The Bad Son

I don’t even know where to start with this.

I guess the year 1951 is as good a place as any. That was the year I was born. Don’t know the circumstances surrounding that; the most credible story I’ve heard is that my mother was an  unmarried schoolteacher who got impregnated by some guy or other. I was put up for adoption right away. Before a month had passed I was taken in by the couple I always considered my parents.  I don’t know how old I was when they told me. Very young. It was never a big secret, like you see in various movies-of-the-week. I’ve never felt the urge to track down my birth parents; they didn’t want me, somebody else did. Yeah, yeah, I know, circumstances, morality in the ’50s, this argument, that argument. Doesn’t matter. The couple that adopted me didn’t think they would be able to have any kids of their own. Oops. I have three brothers and two sisters. And I’ve never spent a day thinking I wasn’t part of the family because I sprung from a different set of loins.

So time passed, as time is wont to do. My father turned out to be a dick. In my eyes, anyway. Maybe he wasn’t as bad as I remember him, but I think he probably was. He was a philanderer. He used to drop my brother and I off at a movie or concert or whatever and go out carousing, making sure we knew to tell Mom that he went to the movie or concert or whatever with us, grilling us about plot details and so forth. We complied. We were kids. We didn’t know better.

He left my mother when I was 15, remarrying twice before committing suicide in 1970 at the age of  43.

In the meantime, my mom was left with 5 kids to raise (I was trying to make it on my own at the time, but had to abandon that in ’74). She worked long hours as a waitress at various venues, including the Firestone Country Club. Trying to earn a living and support all those brats, who would be calling her at work at all hours because this one called another one a name, or wouldn’t let them watch a certain TV show, or various other life-threatening disasters that had to have her Solomon-like pronouncements immediately, if not sooner.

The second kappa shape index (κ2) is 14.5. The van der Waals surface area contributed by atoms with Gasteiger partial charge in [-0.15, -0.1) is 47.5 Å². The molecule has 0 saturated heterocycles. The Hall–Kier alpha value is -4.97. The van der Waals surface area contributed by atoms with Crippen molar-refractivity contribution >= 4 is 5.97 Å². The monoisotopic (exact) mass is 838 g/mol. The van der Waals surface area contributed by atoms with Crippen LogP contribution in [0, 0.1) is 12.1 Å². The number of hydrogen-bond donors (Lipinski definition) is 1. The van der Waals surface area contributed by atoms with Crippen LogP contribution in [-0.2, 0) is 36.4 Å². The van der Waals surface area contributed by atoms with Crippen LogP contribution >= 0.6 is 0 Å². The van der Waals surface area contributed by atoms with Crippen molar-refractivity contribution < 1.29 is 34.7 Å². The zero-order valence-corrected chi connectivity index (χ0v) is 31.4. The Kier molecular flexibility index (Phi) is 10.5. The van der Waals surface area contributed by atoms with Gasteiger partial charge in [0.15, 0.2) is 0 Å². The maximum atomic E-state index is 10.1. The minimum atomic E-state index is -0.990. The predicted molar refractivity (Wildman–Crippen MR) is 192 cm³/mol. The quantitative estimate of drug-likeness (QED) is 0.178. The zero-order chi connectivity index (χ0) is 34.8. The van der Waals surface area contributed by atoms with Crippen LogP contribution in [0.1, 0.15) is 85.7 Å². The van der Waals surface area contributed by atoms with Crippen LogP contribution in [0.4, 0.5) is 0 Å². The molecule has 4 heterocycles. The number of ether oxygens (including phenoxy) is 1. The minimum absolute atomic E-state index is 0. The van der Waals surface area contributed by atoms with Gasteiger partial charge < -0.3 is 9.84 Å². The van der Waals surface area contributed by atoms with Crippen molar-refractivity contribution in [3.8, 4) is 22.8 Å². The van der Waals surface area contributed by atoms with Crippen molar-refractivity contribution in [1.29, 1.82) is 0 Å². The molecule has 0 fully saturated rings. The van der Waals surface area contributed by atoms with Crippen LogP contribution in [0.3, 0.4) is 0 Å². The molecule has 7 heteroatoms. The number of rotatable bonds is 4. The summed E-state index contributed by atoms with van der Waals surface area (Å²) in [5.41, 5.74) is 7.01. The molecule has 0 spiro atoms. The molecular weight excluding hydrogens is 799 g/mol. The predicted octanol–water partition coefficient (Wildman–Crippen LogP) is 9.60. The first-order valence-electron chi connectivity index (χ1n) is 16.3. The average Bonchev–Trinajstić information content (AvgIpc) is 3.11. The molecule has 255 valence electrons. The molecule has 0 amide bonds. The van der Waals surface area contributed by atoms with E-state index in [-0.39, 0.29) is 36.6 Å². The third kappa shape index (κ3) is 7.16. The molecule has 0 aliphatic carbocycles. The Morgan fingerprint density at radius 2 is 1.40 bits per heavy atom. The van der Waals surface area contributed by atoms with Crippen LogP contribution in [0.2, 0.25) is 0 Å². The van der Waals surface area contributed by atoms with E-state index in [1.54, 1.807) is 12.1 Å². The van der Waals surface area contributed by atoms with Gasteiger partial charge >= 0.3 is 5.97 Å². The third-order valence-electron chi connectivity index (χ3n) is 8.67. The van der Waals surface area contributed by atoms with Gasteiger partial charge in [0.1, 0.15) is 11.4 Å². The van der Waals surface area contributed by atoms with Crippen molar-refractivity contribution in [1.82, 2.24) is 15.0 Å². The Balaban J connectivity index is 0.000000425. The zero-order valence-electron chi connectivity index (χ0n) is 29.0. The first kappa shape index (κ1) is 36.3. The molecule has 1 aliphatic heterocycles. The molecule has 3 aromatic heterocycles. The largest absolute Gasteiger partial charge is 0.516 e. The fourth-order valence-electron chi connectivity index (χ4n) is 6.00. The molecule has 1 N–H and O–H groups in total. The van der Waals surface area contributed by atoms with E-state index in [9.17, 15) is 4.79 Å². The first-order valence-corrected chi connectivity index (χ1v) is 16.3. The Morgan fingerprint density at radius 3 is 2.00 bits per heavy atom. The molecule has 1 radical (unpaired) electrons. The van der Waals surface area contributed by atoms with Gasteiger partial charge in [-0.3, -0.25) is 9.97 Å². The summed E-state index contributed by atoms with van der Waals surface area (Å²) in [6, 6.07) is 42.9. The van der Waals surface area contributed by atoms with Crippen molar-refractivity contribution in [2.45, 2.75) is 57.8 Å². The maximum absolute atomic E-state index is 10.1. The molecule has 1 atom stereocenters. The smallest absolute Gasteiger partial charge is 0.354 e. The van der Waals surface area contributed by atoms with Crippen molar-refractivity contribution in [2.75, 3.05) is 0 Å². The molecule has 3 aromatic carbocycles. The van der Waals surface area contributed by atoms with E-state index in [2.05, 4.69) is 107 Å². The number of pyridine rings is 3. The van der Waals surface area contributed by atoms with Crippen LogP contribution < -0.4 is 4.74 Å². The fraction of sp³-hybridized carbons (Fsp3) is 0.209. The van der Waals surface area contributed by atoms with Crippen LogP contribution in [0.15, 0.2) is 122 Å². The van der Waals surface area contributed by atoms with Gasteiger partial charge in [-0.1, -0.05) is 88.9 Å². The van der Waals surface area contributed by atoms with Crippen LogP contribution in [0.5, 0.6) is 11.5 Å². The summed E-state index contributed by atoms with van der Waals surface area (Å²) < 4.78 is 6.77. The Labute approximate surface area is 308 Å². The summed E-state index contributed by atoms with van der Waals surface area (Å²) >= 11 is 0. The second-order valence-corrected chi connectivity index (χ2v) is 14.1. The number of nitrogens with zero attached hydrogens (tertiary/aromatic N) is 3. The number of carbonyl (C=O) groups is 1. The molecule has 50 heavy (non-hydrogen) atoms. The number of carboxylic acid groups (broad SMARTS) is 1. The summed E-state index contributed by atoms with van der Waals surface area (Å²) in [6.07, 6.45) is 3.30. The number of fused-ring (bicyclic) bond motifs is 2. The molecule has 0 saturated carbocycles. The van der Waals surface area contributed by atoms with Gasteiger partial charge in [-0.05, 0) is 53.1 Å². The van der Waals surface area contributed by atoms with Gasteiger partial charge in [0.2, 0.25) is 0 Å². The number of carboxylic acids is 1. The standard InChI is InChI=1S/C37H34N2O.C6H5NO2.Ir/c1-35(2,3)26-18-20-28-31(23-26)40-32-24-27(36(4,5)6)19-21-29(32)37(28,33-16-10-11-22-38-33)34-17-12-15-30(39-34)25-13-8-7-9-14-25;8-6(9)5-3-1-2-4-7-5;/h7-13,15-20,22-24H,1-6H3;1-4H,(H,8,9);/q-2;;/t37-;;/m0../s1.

Eventually we all grew up (or at least older) and into our various individual lives: one sister a Mother figure dispensing holistic wisdom, another a gay activist. One brother a hopeless alcoholic, another in and out of trouble with the law, the third, by avoiding the rest of the family, came close to his goal of being a millionaire before he was forty. We’re all family, though, revolving around the solar gravity of our mother, who lets herself be taken advantage of, lets herself be walked on, but in the end can’t say “no” to any of her kids. They’re her damn children, after all.

I can say I was never one of the advantage-takers or walker-onners. I was something much worse. Despite her plucking me from a hospital and giving me a home when I was a month old, even though she reassured me throughout the years that I was no different to her than her natural-born children, despite the love and care she blessed me with, I wasn’t a very good son.